Autoantibodies to extractable nuclear antigens (ENA) are a clinically important subset of anti-nuclear antibodies which were originally defined by immunodiffusion. Most ENA consist of complexes of a nucleic acid (DNA or RNA) associated with one or more antigenic proteins. Although the autoimmune response is generally directed against the native protein, the autoantibodies occasionally bind denatured protein. These observations are relevant to ELISA and immunoblotting where the form of the antigen may be critical for detection of the ENA. Prokaryotic expression systems in Escherichia coli are useful for producing large amounts of recombinant antigen for ELISA; these proteins may be denatured with consequent loss of the B cell epitopes. Eukaryotic expression systems including the baculovirus system produce post-translationally modified protein in native form but are expensive and too complicated for in-house production. The advantages and disadvantages of immunodiffusion, immunoblotting, immunoprecipitation and ELISA for detection of ENA are discussed. At present, there is no ideal method which can simply and accurately detect all of these autoantibodies, and it is often necessary for laboratories to confirm an ENA with a second or third test. A newer approach is to stably transfect mammalian cells with a CDNA encoding the antigenic protein. Cells hyperexpressing the protein can be used to increase the sensitivity of detection of antibodies to ENA of low abundance such as Ro(SS-A).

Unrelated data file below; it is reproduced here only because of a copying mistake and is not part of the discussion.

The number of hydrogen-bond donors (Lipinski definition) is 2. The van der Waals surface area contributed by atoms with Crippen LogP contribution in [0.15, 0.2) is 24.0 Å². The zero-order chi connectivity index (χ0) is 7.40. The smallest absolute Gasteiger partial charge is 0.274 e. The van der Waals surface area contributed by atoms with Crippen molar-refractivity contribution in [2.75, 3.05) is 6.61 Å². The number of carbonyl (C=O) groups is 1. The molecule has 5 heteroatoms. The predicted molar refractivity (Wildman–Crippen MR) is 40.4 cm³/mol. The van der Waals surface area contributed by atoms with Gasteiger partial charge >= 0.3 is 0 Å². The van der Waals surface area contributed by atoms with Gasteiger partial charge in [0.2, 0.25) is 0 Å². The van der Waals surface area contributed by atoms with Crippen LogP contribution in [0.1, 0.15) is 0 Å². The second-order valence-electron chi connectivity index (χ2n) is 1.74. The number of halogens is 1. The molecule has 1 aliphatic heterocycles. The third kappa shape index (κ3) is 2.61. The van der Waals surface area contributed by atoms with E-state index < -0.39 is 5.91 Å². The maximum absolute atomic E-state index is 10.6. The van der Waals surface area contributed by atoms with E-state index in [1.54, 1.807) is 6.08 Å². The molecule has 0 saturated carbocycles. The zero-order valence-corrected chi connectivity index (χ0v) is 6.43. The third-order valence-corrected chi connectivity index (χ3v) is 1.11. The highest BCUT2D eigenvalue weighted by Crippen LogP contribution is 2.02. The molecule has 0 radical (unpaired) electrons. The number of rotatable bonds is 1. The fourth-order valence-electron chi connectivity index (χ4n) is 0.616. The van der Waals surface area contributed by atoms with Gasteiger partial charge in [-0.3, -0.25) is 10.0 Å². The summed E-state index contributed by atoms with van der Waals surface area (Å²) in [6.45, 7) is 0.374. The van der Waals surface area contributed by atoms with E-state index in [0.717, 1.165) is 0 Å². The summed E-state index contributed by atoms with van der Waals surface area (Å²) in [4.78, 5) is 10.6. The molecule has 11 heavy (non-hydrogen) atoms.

|Number of pages||1|
|Journal||Australian Journal of Medical Science|
|Publication status||Published - 1 Dec 2000|